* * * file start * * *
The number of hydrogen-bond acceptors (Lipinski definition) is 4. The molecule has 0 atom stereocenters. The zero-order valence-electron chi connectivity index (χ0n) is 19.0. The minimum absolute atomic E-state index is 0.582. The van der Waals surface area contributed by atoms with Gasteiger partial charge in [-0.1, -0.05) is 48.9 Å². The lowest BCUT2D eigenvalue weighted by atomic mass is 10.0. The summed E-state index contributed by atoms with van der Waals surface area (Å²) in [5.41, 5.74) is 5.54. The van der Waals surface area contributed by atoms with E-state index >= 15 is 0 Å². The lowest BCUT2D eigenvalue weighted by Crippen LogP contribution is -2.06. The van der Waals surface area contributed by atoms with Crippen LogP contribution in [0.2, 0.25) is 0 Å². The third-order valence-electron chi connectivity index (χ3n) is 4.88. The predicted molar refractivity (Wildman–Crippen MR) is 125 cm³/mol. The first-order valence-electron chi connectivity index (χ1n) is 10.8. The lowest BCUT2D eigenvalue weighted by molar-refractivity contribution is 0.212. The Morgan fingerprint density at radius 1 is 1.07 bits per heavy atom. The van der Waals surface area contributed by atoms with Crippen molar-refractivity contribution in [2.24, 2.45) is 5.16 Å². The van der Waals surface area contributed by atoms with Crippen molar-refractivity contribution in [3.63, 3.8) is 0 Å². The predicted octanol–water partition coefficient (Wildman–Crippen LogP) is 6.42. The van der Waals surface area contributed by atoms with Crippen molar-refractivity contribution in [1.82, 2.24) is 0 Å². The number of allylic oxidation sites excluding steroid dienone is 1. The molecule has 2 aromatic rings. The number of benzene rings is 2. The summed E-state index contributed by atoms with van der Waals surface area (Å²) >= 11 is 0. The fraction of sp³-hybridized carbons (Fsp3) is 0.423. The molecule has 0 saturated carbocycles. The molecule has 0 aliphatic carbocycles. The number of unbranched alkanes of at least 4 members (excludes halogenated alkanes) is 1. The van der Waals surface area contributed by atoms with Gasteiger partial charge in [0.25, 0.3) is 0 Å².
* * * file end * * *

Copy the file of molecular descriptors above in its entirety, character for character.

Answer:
The number of hydrogen-bond acceptors (Lipinski definition) is 4. The molecule has 0 atom stereocenters. The zero-order valence-electron chi connectivity index (χ0n) is 19.0. The minimum absolute atomic E-state index is 0.582. The van der Waals surface area contributed by atoms with Gasteiger partial charge in [-0.1, -0.05) is 48.9 Å². The lowest BCUT2D eigenvalue weighted by atomic mass is 10.0. The summed E-state index contributed by atoms with van der Waals surface area (Å²) in [5.41, 5.74) is 5.54. The van der Waals surface area contributed by atoms with E-state index >= 15 is 0 Å². The lowest BCUT2D eigenvalue weighted by Crippen LogP contribution is -2.06. The van der Waals surface area contributed by atoms with Crippen LogP contribution in [0.2, 0.25) is 0 Å². The third-order valence-electron chi connectivity index (χ3n) is 4.88. The predicted molar refractivity (Wildman–Crippen MR) is 125 cm³/mol. The first-order valence-electron chi connectivity index (χ1n) is 10.8. The lowest BCUT2D eigenvalue weighted by molar-refractivity contribution is 0.212. The Morgan fingerprint density at radius 1 is 1.07 bits per heavy atom. The van der Waals surface area contributed by atoms with Crippen molar-refractivity contribution in [2.24, 2.45) is 5.16 Å². The van der Waals surface area contributed by atoms with Crippen molar-refractivity contribution in [3.63, 3.8) is 0 Å². The predicted octanol–water partition coefficient (Wildman–Crippen LogP) is 6.42. The van der Waals surface area contributed by atoms with Crippen molar-refractivity contribution in [1.82, 2.24) is 0 Å². The number of allylic oxidation sites excluding steroid dienone is 1. The molecule has 2 aromatic rings. The number of benzene rings is 2. The summed E-state index contributed by atoms with van der Waals surface area (Å²) >= 11 is 0. The fraction of sp³-hybridized carbons (Fsp3) is 0.423. The molecule has 0 saturated carbocycles. The molecule has 0 aliphatic carbocycles. The number of unbranched alkanes of at least 4 members (excludes halogenated alkanes) is 1. The van der Waals surface area contributed by atoms with Gasteiger partial charge in [0.25, 0.3) is 0 Å².